Wright is retiring from emergency services, and returning to the Triad. He's been offered a great opportunity for him and his family, and will begin working in private industry.

But, oh, the impact he's had with Wake County, and in just a scant thirteen months. His work and leadership has helped placed the county fire service on a long-needed forward-thinking path. There was a hearty round of applause as he was praised for his contribution and his talents in his position and his professionalism in person.

He's definitely left the fire service better than when he started. And, really, isn't that the point?

Congratulations on your retirement, Mike!

Other Notes

Critical tasks was referenced in the context of Standards of Cover. The collective (county staff, fire chiefs, fire commission members) has been working on identifying and defining same. This should lead to uniform expectations and/or implementation county-wide.

For example, say, rapid intervention teams. No matter which department responds, the RIT team serves the same purpose. But the specifics of who/what/when/how vary between departments.

By identifying and defining critical tasks, standards can developed so every county fire department operates the same with regard to both (a.) execution and (b.) expectation of execution.

Regionalization was also referenced. Wright a mentioned a meeting with OSFM, to discuss issues and impacts with using regional assets across multiple departments.

Thinking this means such resources as heavy rescues or ladder trucks. Makes great fiscal sense. One or two or three fewer trucks is a cost savings for everyone, if they can be shared and with no adverse impact on ISO rating or certifications.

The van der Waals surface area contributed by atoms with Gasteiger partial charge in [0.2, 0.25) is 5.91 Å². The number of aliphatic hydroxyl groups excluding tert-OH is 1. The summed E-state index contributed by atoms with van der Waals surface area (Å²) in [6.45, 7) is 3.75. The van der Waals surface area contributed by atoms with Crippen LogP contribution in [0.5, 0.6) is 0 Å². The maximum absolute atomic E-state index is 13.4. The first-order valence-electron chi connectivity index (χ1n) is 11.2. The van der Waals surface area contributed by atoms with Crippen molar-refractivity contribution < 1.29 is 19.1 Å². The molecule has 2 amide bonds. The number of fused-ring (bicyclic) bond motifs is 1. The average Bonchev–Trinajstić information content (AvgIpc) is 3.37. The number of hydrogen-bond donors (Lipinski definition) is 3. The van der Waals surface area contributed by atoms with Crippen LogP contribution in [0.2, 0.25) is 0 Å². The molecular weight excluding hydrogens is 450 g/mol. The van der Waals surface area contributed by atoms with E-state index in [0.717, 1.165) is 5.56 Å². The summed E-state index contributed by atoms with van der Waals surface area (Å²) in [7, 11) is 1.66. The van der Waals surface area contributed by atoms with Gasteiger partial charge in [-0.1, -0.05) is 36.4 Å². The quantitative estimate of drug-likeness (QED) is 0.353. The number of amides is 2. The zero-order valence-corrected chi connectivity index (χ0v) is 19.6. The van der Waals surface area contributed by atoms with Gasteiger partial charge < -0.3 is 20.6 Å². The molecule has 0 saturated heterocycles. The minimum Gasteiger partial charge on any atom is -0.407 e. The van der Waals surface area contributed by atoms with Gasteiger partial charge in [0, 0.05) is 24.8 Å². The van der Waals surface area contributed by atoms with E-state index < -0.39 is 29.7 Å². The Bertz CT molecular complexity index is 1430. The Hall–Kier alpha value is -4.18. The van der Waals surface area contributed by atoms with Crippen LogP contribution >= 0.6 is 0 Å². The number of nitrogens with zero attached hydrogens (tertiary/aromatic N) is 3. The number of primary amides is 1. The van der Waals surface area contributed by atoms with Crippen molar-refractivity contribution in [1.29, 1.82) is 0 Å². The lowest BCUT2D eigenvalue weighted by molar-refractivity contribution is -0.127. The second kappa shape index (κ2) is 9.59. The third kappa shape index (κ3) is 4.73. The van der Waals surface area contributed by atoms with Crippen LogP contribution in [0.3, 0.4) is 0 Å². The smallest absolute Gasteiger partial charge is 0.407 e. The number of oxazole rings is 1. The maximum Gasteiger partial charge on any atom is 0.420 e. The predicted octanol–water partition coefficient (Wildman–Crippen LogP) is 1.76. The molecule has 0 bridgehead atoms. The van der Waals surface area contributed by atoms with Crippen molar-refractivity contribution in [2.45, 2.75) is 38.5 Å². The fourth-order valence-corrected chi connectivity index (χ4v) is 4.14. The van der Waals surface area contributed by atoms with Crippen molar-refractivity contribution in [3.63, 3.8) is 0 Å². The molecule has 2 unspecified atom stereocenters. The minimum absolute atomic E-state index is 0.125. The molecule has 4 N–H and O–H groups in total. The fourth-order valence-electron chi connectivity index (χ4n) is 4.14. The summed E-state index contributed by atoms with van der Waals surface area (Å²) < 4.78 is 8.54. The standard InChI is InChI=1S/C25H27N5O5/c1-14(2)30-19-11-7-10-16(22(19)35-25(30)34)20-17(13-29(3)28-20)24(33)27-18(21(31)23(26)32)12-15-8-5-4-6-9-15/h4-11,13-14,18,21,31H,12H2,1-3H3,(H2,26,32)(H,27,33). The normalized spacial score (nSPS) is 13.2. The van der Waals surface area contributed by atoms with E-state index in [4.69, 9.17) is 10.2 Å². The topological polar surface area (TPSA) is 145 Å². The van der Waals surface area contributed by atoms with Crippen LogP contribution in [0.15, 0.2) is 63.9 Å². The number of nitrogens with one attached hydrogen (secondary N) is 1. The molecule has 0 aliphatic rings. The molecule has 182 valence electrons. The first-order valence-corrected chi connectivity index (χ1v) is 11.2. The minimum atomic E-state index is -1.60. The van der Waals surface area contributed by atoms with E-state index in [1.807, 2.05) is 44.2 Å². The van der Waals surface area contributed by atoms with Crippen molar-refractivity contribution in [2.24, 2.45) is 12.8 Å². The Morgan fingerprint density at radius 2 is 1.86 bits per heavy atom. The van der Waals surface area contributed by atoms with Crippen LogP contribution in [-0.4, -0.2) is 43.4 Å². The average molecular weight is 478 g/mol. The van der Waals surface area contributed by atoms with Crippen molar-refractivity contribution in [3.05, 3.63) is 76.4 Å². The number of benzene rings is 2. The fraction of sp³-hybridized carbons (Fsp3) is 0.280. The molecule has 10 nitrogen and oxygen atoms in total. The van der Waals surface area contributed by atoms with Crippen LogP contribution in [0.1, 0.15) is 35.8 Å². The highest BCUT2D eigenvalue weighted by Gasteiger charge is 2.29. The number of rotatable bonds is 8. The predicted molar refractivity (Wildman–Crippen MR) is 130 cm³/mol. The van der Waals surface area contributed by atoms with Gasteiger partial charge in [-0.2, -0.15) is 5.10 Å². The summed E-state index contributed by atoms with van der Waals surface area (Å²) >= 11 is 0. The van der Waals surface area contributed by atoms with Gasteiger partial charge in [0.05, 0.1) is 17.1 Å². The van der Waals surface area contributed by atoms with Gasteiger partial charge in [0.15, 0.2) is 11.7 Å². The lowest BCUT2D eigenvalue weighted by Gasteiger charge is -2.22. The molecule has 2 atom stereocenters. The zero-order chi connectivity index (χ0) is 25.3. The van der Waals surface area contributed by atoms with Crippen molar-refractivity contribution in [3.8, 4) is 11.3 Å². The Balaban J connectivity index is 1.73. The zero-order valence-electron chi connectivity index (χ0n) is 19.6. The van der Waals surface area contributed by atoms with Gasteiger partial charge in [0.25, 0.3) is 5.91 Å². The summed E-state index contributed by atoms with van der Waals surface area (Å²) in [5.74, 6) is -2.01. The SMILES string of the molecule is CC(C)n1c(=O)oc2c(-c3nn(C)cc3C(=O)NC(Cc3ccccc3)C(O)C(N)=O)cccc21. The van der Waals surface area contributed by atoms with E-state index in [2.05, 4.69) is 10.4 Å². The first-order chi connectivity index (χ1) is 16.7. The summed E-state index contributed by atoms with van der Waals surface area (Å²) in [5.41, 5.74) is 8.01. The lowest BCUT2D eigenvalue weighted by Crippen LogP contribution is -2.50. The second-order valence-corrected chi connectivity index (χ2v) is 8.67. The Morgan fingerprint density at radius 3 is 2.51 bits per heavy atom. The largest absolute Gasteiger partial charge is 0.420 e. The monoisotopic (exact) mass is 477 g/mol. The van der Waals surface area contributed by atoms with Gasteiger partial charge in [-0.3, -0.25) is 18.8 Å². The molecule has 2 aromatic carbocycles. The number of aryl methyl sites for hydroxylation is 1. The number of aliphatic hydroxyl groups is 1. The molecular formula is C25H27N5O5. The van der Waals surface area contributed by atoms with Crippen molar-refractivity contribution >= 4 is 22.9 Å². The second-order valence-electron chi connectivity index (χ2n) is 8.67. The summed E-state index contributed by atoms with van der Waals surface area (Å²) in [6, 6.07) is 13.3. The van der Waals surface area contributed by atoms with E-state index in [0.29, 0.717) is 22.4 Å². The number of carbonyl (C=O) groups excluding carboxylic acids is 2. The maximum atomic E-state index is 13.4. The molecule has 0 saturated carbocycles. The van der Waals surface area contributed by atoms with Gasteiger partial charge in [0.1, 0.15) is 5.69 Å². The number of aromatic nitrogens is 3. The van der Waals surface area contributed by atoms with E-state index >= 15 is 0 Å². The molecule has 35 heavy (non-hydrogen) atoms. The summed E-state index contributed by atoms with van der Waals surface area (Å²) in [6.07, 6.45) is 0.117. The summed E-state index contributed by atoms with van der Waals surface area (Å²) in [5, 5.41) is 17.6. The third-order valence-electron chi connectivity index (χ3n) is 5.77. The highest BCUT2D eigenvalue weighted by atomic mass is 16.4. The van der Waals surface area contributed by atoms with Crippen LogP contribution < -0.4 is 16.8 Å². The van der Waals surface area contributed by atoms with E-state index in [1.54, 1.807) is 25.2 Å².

All documents.

Appendix - Cost Share Formula Translation

Included at the end, so updating is easy. Our math and logic might need correcting!

Let's imagine the Blogville Fire Department. They serve both a town and a city. Their annual operating costs are $750,000. Of their annual calls, 50% are in the county. Of the people serve, 40% are in the county. Of their geographic area, 75% is in the county. Of their total property value and heated square footage, 30% is in the county.

Multiple those percentages by the weights proposed by the cost share committee:

​Variable Percent in county Recommended weighting Result  
Area 75.00% 7.50% 5.6% e.g., most of the fire department's first-due territory is in the county
Property value 30.00% 20.00% 6.0% e.g., most of the property value is in the city, such as, say, larger and more expensive homes
Square footage 30.00% 7.50% 2.3% e.g.., ditto for square footage
Service demand 50.00% 30.00% 15.0% e.g., they run half their calls in the city and half in the county
Population 40.00% 30.00% 12.0% e.g., more than half of their population lives in the city

The computed cost share for the county is 40.88%.

For Blogville's $750,000 budget, $306,562 will be paid by the county. The municipality will have to fund the remainder.

Make sense?

First and foremost, good luck in your retirement! Sad to see someone with a whole different outlook leave so early.
Silver (Email) - 12/17/14 - 09:32